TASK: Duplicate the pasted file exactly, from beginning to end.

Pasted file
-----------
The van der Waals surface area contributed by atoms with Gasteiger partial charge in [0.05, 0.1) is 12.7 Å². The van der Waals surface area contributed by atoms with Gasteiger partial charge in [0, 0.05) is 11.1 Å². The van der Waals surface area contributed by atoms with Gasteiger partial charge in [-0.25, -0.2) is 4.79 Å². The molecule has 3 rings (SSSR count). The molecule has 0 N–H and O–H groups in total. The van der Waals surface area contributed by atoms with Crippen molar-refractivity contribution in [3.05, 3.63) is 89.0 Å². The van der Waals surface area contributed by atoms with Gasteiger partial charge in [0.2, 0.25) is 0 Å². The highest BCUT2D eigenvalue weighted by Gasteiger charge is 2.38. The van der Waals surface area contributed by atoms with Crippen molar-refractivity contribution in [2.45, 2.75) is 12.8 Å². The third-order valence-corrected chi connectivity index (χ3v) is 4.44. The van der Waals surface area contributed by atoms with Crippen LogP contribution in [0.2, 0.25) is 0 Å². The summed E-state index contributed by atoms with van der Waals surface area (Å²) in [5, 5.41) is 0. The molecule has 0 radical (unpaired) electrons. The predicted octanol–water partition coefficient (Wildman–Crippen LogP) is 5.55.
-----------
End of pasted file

The van der Waals surface area contributed by atoms with Gasteiger partial charge in [0.05, 0.1) is 12.7 Å². The van der Waals surface area contributed by atoms with Gasteiger partial charge in [0, 0.05) is 11.1 Å². The van der Waals surface area contributed by atoms with Gasteiger partial charge in [-0.25, -0.2) is 4.79 Å². The molecule has 3 rings (SSSR count). The molecule has 0 N–H and O–H groups in total. The van der Waals surface area contributed by atoms with Crippen molar-refractivity contribution in [3.05, 3.63) is 89.0 Å². The van der Waals surface area contributed by atoms with Gasteiger partial charge in [0.2, 0.25) is 0 Å². The highest BCUT2D eigenvalue weighted by Gasteiger charge is 2.38. The van der Waals surface area contributed by atoms with Crippen molar-refractivity contribution in [2.45, 2.75) is 12.8 Å². The third-order valence-corrected chi connectivity index (χ3v) is 4.44. The van der Waals surface area contributed by atoms with Crippen LogP contribution in [0.2, 0.25) is 0 Å². The summed E-state index contributed by atoms with van der Waals surface area (Å²) in [5, 5.41) is 0. The molecule has 0 radical (unpaired) electrons. The predicted octanol–water partition coefficient (Wildman–Crippen LogP) is 5.55.